An Egypt court on Monday sentenced 33 supporters of ousted president Mohamed Morsi to six-year jail terms each for committing acts of violence during an unauthorised protest, judicial sources said.
The accused, deemed by the court to be members of Morsi’s Muslim Brotherhood, were found guilty of violent acts during clashes between Islamist demonstrators and opponents of Morsi in the Mediterranean city of Alexandria last December, the sources said.
Morsi, Egypt’s first elected and civilian president, was ousted by the army last July. His supporters steadfastly demand his reinstatement and stage regular protests, which often turn violent.
A misdemeanour court in Alexandria found the defendants guilty of assaulting members of security forces, carrying out acts of violence, belonging to an outlawed organisation and taking part in an unauthorised protest, the sources said.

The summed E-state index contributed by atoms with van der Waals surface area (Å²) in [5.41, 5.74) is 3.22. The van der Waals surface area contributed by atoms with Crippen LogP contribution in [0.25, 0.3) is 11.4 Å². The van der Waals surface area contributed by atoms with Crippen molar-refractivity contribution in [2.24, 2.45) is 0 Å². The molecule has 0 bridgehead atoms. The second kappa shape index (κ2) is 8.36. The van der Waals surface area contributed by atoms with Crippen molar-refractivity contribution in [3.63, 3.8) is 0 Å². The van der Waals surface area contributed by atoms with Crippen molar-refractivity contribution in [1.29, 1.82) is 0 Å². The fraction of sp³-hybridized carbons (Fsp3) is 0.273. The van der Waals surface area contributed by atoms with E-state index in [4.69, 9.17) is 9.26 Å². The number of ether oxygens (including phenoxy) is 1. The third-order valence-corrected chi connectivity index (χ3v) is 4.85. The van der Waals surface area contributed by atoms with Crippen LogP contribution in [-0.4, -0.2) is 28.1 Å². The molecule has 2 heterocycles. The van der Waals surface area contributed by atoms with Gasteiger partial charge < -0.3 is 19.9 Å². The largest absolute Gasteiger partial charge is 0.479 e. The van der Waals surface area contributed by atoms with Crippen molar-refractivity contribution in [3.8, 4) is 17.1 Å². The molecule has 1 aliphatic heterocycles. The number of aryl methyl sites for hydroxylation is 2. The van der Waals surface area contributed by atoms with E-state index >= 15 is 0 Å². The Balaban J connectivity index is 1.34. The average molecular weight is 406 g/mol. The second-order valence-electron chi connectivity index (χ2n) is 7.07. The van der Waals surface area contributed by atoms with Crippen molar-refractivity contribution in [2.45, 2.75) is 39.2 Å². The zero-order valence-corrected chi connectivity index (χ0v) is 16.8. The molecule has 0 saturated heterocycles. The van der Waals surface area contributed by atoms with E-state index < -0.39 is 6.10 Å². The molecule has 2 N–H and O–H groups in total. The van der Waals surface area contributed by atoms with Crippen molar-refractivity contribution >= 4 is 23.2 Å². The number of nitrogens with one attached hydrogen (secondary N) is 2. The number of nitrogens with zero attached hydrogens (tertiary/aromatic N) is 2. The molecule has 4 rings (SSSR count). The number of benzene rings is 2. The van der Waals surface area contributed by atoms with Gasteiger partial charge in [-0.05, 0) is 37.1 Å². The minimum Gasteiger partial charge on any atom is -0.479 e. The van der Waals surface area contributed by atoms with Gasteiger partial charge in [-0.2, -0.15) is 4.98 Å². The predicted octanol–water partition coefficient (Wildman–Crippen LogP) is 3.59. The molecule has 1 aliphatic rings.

The military-installed authorities in November passed a law banning all but police-sanctioned protests.
Since then, hundreds of Islamist protesters have been jailed for breaking the law, as have several youth activists who spearheaded the 2011 uprising that toppled strongman Hosni Mubarak and who also supported Morsi’s ouster.
The court also ordered the defendants to pay a fine of 50,000 Egyptian pounds (around 5,200 euros/$7,173) each, the sources said. The verdict can be appealed.
The military-installed authorities in December declared the Muslim Brotherhood to be a “terrorist” organisation.
A crackdown on Morsi’s supporters has left more than 1,400 people killed, rights group Amnesty International says. Thousands more have been jailed, including the Brotherhood’s top leadership.
Morsi himself is facing three separate trials.